Drifting downstream with the dragonflies

Monday 9th August: Great Barford to Godmanchester, 17.25 miles, 6 locks.
To start with old news: picture attached of the trophy awarded in honour of our night-time illuminations at the Bedford River Festival.
It’s been a simply beautiful day – clear blue skies, excellent visibility and relatively gentle breezes.  We made an early start, 0815 into the Great Barford lock, although Adventurer the other narrowboat moored nearby, had already departed. . The river between Great Barford and Roxton is enchanting: just one house, reeds and trees, a north bank footpath and some sweeping curves.  We were heading east, into the morning sun. The water rippled, streamers of sparkles appeared and disappeared, the water was quilted and puckered, then its surface would seem pressed flat, as if by an iron. That simple river water itself offers such differing visual qualities is a joy that always fascinates.
Conversation on the back deck, however, with the Skipper/Chief Engineer is rarely so lyrical.  One must be updated on engine revs per minute, percentage of electrical charge, hours of engine life remaining, oil pressure, engine temperature and Things I Need To Understand, apparently!
River users (or navigators as many of the official notices refer to them) are dependent on well-maintained mechanisms at the locks.  This may be taken for granted, but until as recently as 1978 this stretch of the Upper Great Ouse was derelict, unnavigable. There is much to mark earlier and older structures: the old lock paddle at Great Barford, the coping stones from the previous Roxton Lock, the inscription on Tempsford Bridge from 1820, all providing a link with previous river users.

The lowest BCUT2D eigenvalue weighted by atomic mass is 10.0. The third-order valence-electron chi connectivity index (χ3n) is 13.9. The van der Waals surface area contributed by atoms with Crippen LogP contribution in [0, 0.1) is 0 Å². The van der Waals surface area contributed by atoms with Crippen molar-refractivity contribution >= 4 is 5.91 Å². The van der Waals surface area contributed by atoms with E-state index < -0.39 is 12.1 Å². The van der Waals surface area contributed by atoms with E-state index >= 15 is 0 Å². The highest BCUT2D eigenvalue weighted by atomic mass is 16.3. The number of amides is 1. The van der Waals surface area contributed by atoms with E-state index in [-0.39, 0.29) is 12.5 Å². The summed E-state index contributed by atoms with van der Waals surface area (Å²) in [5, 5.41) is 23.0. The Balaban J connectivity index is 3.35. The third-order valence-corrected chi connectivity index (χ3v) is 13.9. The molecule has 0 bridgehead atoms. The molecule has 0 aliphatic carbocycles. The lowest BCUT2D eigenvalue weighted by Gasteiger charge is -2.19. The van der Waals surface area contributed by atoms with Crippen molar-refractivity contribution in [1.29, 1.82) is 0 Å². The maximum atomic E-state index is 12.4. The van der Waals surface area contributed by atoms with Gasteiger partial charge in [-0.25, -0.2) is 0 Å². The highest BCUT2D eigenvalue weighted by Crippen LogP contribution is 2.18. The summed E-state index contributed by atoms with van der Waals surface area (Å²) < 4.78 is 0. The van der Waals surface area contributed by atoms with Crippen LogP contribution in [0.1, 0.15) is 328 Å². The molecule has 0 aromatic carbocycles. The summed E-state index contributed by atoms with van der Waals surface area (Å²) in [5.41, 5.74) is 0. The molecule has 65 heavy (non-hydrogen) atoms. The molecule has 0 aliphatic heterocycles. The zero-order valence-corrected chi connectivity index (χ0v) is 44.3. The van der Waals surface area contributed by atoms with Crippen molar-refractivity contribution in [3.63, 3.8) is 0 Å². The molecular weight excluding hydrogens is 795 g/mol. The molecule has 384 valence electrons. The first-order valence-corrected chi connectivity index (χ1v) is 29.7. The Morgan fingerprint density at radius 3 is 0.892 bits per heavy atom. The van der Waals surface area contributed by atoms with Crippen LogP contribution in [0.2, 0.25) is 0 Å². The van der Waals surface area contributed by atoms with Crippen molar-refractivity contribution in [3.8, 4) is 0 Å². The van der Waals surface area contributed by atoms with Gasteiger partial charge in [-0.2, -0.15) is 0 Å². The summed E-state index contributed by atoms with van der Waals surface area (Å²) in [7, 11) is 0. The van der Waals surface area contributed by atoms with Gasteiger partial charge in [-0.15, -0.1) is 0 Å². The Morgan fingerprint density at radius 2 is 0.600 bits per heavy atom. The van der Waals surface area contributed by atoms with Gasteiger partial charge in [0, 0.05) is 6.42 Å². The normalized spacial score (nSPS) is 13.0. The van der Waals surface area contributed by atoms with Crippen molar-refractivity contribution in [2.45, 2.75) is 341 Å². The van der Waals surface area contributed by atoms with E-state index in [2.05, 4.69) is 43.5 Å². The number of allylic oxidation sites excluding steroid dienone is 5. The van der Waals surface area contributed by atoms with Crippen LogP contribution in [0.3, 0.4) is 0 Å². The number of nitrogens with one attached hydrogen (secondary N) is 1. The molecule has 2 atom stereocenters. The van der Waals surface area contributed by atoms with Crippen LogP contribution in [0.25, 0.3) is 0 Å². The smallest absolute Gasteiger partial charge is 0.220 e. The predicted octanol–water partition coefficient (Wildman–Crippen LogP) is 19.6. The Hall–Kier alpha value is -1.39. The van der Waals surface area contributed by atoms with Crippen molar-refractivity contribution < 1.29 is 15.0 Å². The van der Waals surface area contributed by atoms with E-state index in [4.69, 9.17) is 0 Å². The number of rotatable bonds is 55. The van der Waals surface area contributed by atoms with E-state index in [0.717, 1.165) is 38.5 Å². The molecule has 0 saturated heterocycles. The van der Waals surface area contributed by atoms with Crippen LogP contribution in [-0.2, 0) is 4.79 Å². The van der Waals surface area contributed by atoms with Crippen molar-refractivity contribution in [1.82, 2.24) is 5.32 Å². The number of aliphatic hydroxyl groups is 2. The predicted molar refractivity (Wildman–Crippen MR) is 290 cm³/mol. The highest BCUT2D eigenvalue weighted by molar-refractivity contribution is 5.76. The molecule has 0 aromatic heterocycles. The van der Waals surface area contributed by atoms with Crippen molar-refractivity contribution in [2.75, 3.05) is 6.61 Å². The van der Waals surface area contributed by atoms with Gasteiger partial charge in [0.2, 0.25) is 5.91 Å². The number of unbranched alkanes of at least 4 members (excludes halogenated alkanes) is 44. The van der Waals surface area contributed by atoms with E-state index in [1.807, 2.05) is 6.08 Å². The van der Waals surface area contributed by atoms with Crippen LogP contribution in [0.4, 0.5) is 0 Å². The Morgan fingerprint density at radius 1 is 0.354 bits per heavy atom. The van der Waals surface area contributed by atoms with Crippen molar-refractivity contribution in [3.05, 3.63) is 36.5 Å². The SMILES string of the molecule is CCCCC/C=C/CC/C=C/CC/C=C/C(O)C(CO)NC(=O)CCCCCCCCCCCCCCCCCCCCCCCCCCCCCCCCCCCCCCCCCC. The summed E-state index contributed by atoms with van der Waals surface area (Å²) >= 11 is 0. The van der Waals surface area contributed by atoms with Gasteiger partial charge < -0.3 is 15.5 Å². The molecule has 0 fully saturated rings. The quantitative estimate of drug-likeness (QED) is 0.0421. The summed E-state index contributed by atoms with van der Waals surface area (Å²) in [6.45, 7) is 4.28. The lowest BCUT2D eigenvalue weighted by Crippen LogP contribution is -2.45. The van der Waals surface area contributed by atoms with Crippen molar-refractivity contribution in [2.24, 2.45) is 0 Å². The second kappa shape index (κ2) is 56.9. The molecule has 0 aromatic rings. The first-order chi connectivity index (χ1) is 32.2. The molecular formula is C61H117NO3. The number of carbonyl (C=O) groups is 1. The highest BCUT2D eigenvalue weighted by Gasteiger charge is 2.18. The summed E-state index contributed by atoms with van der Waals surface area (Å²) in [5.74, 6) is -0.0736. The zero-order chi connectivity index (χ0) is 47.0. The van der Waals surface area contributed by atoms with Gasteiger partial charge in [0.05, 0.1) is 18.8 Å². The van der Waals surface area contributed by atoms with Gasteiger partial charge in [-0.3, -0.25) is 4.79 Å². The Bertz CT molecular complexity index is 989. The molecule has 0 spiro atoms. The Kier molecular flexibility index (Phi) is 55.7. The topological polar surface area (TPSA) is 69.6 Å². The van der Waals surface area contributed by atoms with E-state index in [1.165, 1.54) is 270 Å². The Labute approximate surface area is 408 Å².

River traffic was slight at the beginning of the day, but as we left St Neot’s, on wider waters, more boat life was in evidence: ranks of cruisers moored nose in to the banks, eager novices taking initial lessons at at the Rowing Club, occasional cruisers, and of interest to the environmentally conscious  a grass-roofed boat was espied…  Then came ” Ahoy, shim-ei,” as the Welsh-flagged Danny Bach narrowboat cruised by. We met congestion at Brampton Lock and boats of all dimensions jostled about to go up or downstream. As we approached Godmanchester, the wind blew, across Port Holme, reputedly the largest water meadow in England – and we arrived at the seventh lock of the day, the only one set in our favour- but our plan was to moor before it!
We have eaten supper tonight, ashore, bidden by the Godmanchester friends, early not because of unusually early start times at their respective Cambridge University posts, but because (and those of you who know him may be less surprised) tomorrow they do an Awayday, to Northern Germany, to visit a model railway exhibition…

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